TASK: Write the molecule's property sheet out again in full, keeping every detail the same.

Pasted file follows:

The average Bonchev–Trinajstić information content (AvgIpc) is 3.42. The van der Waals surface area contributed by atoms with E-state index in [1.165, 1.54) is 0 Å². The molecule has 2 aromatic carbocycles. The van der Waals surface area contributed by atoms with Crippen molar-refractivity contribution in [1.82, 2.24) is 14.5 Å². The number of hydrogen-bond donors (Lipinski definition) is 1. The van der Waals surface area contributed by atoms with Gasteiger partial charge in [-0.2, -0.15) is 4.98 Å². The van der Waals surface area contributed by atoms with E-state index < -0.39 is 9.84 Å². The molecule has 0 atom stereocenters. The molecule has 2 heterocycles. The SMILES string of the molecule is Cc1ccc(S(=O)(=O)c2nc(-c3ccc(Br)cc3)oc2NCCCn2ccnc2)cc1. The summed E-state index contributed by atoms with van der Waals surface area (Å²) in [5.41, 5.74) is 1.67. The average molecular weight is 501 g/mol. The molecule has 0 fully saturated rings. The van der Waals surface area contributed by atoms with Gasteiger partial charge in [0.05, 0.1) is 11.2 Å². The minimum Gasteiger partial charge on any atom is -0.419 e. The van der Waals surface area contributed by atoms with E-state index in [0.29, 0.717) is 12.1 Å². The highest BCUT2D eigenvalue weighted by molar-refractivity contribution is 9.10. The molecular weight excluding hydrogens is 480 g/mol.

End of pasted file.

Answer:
The average Bonchev–Trinajstić information content (AvgIpc) is 3.42. The van der Waals surface area contributed by atoms with E-state index in [1.165, 1.54) is 0 Å². The molecule has 2 aromatic carbocycles. The van der Waals surface area contributed by atoms with Crippen molar-refractivity contribution in [1.82, 2.24) is 14.5 Å². The number of hydrogen-bond donors (Lipinski definition) is 1. The van der Waals surface area contributed by atoms with Gasteiger partial charge in [-0.2, -0.15) is 4.98 Å². The van der Waals surface area contributed by atoms with E-state index < -0.39 is 9.84 Å². The molecule has 0 atom stereocenters. The molecule has 2 heterocycles. The SMILES string of the molecule is Cc1ccc(S(=O)(=O)c2nc(-c3ccc(Br)cc3)oc2NCCCn2ccnc2)cc1. The summed E-state index contributed by atoms with van der Waals surface area (Å²) in [5.41, 5.74) is 1.67. The average molecular weight is 501 g/mol. The molecule has 0 fully saturated rings. The van der Waals surface area contributed by atoms with Gasteiger partial charge in [0.05, 0.1) is 11.2 Å². The minimum Gasteiger partial charge on any atom is -0.419 e. The van der Waals surface area contributed by atoms with E-state index in [0.29, 0.717) is 12.1 Å². The highest BCUT2D eigenvalue weighted by molar-refractivity contribution is 9.10. The molecular weight excluding hydrogens is 480 g/mol.